Authors

Aleksandra Wróbel, Rafa Zwolak; Department of Systematic Zoology, Faculty of Biology, Adam Mickiewicz University, Pozna?, Poland

Elizabeth E. Crone , Department of Biology, Tufts University, Medford, Massachusetts, USA

 

Author contact:

Aleksandra Wróbel, wrobel_a1@wp.pl

The Ecological Society of America (ESA), founded in 1915, is the world's largest community of professional ecologists and a trusted source of ecological knowledge, committed to advancing the understanding of life on Earth. The 9,000 member Society publishes fivejournalsand a membership bulletin and broadly shares ecological information through policy, media outreach, and education initiatives. The Society's Annual Meeting attracts 3,000-4,000 attendees and features the most recent advances in ecological science. Visit the ESA website at http://www.esa.org.

Contact: Zoe Gentes, 202-833-8773 ext. 211, zgentes@esa.org">zgentes@esa.org

Ecological Society of America

Related Biodiversity Articles:

Biodiversity and wind energy
The location and operation of wind energy plants are often in direct conflict with the legal protection of endangered species.
Mapping global biodiversity change
A new study, published in Science, which focuses on mapping biodiversity change in marine and land ecosystems shows that loss of biodiversity is most prevalent in the tropic, with changes in marine ecosystems outpacing those on land.
What if we paid countries to protect biodiversity?
Researchers from Sweden, Germany, Brazil and the USA have developed a financial mechanism to support the protection of the world's natural heritage.
Grassland biodiversity is blowing in the wind
Temperate grasslands are the most endangered but least protected ecosystems on Earth.
The loss of biodiversity comes at a price
A University of Cordoba research team ran the numbers on the impact of forest fires on emblematic species using the fires in Spain's Doñana National Park and Segura mountains in 2017 as examples
Biodiversity and carbon: perfect together
Biodiversity conservation is often considered to be a co-benefit of protecting carbon sinks such as intact forests to help mitigate climate change.
The last chance for Madagascar's biodiversity
A group of scientists from Madagascar, UK, Australia, USA and Finland have recommended actions the government of Madagascar's recently elected president, Andry Rajoelina should take to turn around the precipitous decline of biodiversity and help put Madagascar on a trajectory towards sustainable growth.
Biodiversity draws the ecotourism crowd
Nature -- if you support it, ecotourists will come. Managed wisely, both can win.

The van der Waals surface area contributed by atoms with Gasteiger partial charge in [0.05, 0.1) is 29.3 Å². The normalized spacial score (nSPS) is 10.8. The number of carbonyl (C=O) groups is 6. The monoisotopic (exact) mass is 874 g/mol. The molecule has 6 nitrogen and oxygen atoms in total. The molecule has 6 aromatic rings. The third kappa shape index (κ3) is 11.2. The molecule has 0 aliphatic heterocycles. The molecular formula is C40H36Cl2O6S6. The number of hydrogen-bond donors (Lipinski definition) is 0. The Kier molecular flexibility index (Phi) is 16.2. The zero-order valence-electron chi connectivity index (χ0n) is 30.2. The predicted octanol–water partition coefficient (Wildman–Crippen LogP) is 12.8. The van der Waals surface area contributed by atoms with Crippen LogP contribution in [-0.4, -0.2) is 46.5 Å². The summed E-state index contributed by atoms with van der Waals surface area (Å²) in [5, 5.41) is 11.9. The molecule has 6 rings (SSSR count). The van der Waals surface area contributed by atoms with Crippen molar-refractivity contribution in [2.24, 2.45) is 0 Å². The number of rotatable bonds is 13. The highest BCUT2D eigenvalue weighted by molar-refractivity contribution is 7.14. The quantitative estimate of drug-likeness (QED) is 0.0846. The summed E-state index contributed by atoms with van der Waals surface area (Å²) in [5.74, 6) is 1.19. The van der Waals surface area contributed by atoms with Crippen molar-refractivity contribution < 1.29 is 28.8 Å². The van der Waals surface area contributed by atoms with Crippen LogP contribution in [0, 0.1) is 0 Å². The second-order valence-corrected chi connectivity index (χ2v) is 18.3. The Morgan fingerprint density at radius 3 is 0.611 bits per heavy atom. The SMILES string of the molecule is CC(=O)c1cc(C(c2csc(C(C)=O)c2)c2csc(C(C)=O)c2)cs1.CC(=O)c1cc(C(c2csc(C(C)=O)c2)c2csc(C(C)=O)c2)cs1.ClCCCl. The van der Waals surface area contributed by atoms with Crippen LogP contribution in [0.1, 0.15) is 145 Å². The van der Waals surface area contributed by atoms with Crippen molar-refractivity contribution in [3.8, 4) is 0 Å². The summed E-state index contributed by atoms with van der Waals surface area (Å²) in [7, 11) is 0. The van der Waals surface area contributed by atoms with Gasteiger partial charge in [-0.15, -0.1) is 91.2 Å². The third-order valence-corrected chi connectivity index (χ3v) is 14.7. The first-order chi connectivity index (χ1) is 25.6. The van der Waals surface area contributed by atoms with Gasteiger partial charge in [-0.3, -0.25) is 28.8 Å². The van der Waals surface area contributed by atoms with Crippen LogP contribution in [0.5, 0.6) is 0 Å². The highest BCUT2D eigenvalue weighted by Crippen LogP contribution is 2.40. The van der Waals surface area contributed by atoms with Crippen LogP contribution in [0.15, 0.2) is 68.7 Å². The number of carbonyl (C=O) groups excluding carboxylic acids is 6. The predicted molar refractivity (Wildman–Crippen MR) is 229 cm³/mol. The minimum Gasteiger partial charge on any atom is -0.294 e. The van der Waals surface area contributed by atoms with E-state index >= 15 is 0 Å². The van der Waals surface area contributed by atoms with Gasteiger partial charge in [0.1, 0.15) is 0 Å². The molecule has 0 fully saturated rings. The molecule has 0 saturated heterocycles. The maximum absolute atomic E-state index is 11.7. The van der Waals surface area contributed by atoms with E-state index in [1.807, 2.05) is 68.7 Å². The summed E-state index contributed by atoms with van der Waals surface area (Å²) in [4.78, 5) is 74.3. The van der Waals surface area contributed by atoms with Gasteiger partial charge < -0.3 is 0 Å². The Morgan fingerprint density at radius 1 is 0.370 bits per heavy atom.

Biodiversity for the birds
Can't a bird get some biodiversity around here? The landscaping choices homeowners make can lead to reduced bird populations, thanks to the elimination of native plants and the accidental creation of food deserts.
Biodiversity can also destabilize ecosystems
According to the prevailing opinion, species-rich ecosystems are more stable against environmental disruptions such as drought, hot spells or pesticides.
More Biodiversity News and Biodiversity Current Events

Top Science Podcasts

We have hand picked the top science podcasts of 2019.
Now Playing: TED Radio Hour

Accessing Better Health
Essential health care is a right, not a privilege ... or is it? This hour, TED speakers explore how we can give everyone access to a healthier way of life, despite who you are or where you live. Guests include physician Raj Panjabi, former NYC health commissioner Mary Bassett, researcher Michael Hendryx, and neuroscientist Rachel Wurzman.
Now Playing: Science for the People

#544 Prosperity Without Growth
The societies we live in are organised around growth, objects, and driving forward a constantly expanding economy as benchmarks of success and prosperity. But this growing consumption at all costs is at odds with our understanding of what our planet can support. How do we lower the environmental impact of economic activity? How do we redefine success and prosperity separate from GDP, which politicians and governments have focused on for decades? We speak with ecological economist Tim Jackson, Professor of Sustainable Development at the University of Surrey, Director of the Centre for the Understanding of Sustainable Propserity, and author of...
Now Playing: Radiolab

An Announcement from Radiolab